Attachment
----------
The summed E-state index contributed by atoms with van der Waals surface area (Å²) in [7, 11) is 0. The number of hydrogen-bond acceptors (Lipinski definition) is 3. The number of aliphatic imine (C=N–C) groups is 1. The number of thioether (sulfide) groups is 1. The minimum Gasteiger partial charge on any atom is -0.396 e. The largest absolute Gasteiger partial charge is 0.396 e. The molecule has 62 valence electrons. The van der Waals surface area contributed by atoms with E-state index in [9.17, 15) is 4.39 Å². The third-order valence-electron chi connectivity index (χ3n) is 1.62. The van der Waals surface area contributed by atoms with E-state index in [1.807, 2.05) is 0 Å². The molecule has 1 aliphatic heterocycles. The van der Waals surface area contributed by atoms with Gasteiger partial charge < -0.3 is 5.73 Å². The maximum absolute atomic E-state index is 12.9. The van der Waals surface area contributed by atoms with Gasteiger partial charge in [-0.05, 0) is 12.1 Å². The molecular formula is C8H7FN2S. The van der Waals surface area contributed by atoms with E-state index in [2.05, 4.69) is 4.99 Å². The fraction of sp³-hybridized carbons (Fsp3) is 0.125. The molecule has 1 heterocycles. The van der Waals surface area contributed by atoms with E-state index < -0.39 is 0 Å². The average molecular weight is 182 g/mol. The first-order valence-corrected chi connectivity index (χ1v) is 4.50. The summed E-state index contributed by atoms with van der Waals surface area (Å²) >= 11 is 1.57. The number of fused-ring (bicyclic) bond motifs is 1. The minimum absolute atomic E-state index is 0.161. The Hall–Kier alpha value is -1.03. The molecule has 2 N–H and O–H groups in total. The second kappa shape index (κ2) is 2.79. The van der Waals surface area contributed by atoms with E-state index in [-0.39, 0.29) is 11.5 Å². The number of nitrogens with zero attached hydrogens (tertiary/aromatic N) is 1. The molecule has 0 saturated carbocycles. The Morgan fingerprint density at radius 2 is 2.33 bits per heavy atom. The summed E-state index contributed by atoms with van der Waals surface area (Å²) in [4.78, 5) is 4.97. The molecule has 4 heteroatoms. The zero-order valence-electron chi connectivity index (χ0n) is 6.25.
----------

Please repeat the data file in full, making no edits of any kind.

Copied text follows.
The summed E-state index contributed by atoms with van der Waals surface area (Å²) in [7, 11) is 0. The number of hydrogen-bond acceptors (Lipinski definition) is 3. The number of aliphatic imine (C=N–C) groups is 1. The number of thioether (sulfide) groups is 1. The minimum Gasteiger partial charge on any atom is -0.396 e. The largest absolute Gasteiger partial charge is 0.396 e. The molecule has 62 valence electrons. The van der Waals surface area contributed by atoms with E-state index in [9.17, 15) is 4.39 Å². The third-order valence-electron chi connectivity index (χ3n) is 1.62. The van der Waals surface area contributed by atoms with E-state index in [1.807, 2.05) is 0 Å². The molecule has 1 aliphatic heterocycles. The van der Waals surface area contributed by atoms with Gasteiger partial charge < -0.3 is 5.73 Å². The maximum absolute atomic E-state index is 12.9. The van der Waals surface area contributed by atoms with Gasteiger partial charge in [-0.05, 0) is 12.1 Å². The molecular formula is C8H7FN2S. The van der Waals surface area contributed by atoms with E-state index in [2.05, 4.69) is 4.99 Å². The fraction of sp³-hybridized carbons (Fsp3) is 0.125. The molecule has 1 heterocycles. The van der Waals surface area contributed by atoms with E-state index < -0.39 is 0 Å². The average molecular weight is 182 g/mol. The first-order valence-corrected chi connectivity index (χ1v) is 4.50. The summed E-state index contributed by atoms with van der Waals surface area (Å²) >= 11 is 1.57. The number of fused-ring (bicyclic) bond motifs is 1. The minimum absolute atomic E-state index is 0.161. The Hall–Kier alpha value is -1.03. The molecule has 2 N–H and O–H groups in total. The second kappa shape index (κ2) is 2.79. The van der Waals surface area contributed by atoms with E-state index in [-0.39, 0.29) is 11.5 Å². The number of nitrogens with zero attached hydrogens (tertiary/aromatic N) is 1. The molecule has 0 saturated carbocycles. The Morgan fingerprint density at radius 2 is 2.33 bits per heavy atom. The summed E-state index contributed by atoms with van der Waals surface area (Å²) in [4.78, 5) is 4.97. The molecule has 4 heteroatoms. The zero-order valence-electron chi connectivity index (χ0n) is 6.25.